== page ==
This one is not a meal, but a drink. It will knock her out, though it’s a soft drink. There is nothing like the taste of honey and hot lemons on a chilly night!
 
Ingredients:
½ lemon
1 litre of water
Honey
 
Method: Squeeze the lemon into the water and bring to boil. Pour into glasses. Drop in honey until the color of the drink is dark, or as much as you like!
 
Ginger warmer
Another drink. Real sexy. Beats the hell out of offering her a soda, or a beer, or even wine. Great for a chilly evening.
Ingredients:
½ lemon
1 slice of ginger
1 litre of water
Honey
 
Method: Crash the ginger and put it in water. Squeeze the lemon into the water. Bring to boil. Pour into glasses. Drop in honey until the color of the drink is dark, or as much as you like!
 
Okay, I better stop here, because I’m hungry, just thinking about these things. I need to make supper, and someone is coming tomorrow. She is coming tomorrow!
 
PS: I am a great cook, but when you are in a relationship with a master chef like this Pinoy girl, man you have to stay away from the kitchen. She hardly ever lets me cook for her because I always forget to put in the salt, or I easily get distracted and let the food gets burnt. But she says she doesn’t care if a man can cook or not, what she really cares about is that he should wash the dishes after she has cooked. Hmmm. Gender equality? But that tip I’ll leave it for another blog.
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The Great African Love Bus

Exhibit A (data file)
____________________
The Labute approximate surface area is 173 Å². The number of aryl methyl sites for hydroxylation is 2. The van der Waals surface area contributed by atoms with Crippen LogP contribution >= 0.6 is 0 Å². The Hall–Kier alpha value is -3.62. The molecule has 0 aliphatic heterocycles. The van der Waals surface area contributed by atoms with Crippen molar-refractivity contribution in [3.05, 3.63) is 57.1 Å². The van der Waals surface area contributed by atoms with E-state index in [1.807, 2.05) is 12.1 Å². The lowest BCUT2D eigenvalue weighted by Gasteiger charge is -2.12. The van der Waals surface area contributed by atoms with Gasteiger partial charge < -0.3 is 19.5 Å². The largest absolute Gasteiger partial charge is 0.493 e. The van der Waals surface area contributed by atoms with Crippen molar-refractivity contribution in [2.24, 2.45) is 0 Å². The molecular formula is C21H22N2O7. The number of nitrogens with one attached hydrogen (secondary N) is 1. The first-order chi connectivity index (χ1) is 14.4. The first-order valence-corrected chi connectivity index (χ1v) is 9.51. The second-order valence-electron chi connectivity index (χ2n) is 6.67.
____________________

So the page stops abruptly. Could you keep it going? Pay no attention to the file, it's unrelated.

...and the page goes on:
Welcome to He Says, She Says Sundays! A battle of the sexes. Two different opinions on a jointly enjoyed experience! Have fun reading them both! 

 

He says: 
 
The idea of traveling by bus from Kampala to Mombasa seemed romantic. But I did not know it would turn out to be like something from a Robert James Waller novel! When I mention The Bridges of Madison County, it does not mean I met a forty-something year old farmer’s wife who was looking for Prince Charming. I had a princess right by my side when I set off from Kampala. But with all the cameras dangling on my neck, I did feel like a younger version of Robert Kincaid who is courageous enough to steal Francesca from the sexless and passionless farm, and that dreary life in Madison County, and run away with her to live as wanderers, not knowing where tomorrow will find us. 
I did not think of that analogue as we set off, but twenty four hours on the road made me think of that fictitious NatGeo photographer. And there being very few toilet breaks, it seemed even longer. It was the longest bus ride I had ever taken in my life. But the decision not to fly was a good one, because for a tenth of an air ticket, I got the adventure of my lifetime and a free safari through the game parks of Kenya!
 
We took Queen’s Coach, which turned out to be the real deal. It was much more comfortable than we had imagined. It was squeaky clean, air-conditioned, and the seats were spacious comfortable. We got a feeling we were in a plane. It set off at 8 pm on the dot, the speed was steady, the driver careful. We wished it was taking us all the way to Mombasa. They even served snacks on board, which completed the illusion that we were on a plane.
 
A food stop on Mombasa high-way